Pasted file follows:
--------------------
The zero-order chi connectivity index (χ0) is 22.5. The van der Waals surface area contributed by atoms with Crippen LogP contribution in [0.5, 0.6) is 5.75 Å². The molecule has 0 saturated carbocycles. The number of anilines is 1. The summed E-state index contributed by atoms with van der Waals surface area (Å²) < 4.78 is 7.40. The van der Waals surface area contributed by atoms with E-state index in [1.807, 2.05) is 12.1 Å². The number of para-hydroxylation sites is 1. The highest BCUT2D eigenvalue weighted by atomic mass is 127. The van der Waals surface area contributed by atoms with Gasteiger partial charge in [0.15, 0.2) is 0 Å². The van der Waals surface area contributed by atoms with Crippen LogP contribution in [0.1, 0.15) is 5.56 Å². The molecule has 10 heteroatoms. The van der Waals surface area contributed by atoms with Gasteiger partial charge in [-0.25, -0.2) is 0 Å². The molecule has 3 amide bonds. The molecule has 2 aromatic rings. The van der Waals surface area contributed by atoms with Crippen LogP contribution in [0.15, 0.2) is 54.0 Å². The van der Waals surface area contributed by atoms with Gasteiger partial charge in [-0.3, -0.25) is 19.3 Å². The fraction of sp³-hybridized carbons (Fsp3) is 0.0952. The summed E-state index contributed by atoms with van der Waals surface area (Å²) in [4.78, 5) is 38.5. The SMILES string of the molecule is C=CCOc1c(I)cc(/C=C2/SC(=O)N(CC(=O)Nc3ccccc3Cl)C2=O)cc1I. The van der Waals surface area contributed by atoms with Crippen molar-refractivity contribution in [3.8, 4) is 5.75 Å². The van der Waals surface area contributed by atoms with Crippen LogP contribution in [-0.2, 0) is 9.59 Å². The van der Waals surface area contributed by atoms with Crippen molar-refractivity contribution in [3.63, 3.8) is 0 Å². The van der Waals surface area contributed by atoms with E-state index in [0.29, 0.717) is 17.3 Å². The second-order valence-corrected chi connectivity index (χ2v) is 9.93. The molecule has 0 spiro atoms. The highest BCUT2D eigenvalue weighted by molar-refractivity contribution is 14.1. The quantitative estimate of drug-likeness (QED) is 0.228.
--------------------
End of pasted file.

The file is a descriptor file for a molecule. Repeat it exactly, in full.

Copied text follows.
The zero-order chi connectivity index (χ0) is 22.5. The van der Waals surface area contributed by atoms with Crippen LogP contribution in [0.5, 0.6) is 5.75 Å². The molecule has 0 saturated carbocycles. The number of anilines is 1. The summed E-state index contributed by atoms with van der Waals surface area (Å²) < 4.78 is 7.40. The van der Waals surface area contributed by atoms with E-state index in [1.807, 2.05) is 12.1 Å². The number of para-hydroxylation sites is 1. The highest BCUT2D eigenvalue weighted by atomic mass is 127. The van der Waals surface area contributed by atoms with Gasteiger partial charge in [0.15, 0.2) is 0 Å². The van der Waals surface area contributed by atoms with Crippen LogP contribution in [0.1, 0.15) is 5.56 Å². The molecule has 10 heteroatoms. The van der Waals surface area contributed by atoms with Gasteiger partial charge in [-0.25, -0.2) is 0 Å². The molecule has 3 amide bonds. The molecule has 2 aromatic rings. The van der Waals surface area contributed by atoms with Crippen LogP contribution in [0.15, 0.2) is 54.0 Å². The van der Waals surface area contributed by atoms with Gasteiger partial charge in [-0.3, -0.25) is 19.3 Å². The fraction of sp³-hybridized carbons (Fsp3) is 0.0952. The summed E-state index contributed by atoms with van der Waals surface area (Å²) in [4.78, 5) is 38.5. The SMILES string of the molecule is C=CCOc1c(I)cc(/C=C2/SC(=O)N(CC(=O)Nc3ccccc3Cl)C2=O)cc1I. The van der Waals surface area contributed by atoms with Crippen molar-refractivity contribution in [3.8, 4) is 5.75 Å². The van der Waals surface area contributed by atoms with Crippen LogP contribution in [-0.2, 0) is 9.59 Å². The van der Waals surface area contributed by atoms with Crippen molar-refractivity contribution in [3.63, 3.8) is 0 Å². The van der Waals surface area contributed by atoms with E-state index in [0.29, 0.717) is 17.3 Å². The second-order valence-corrected chi connectivity index (χ2v) is 9.93. The molecule has 0 spiro atoms. The highest BCUT2D eigenvalue weighted by molar-refractivity contribution is 14.1. The quantitative estimate of drug-likeness (QED) is 0.228.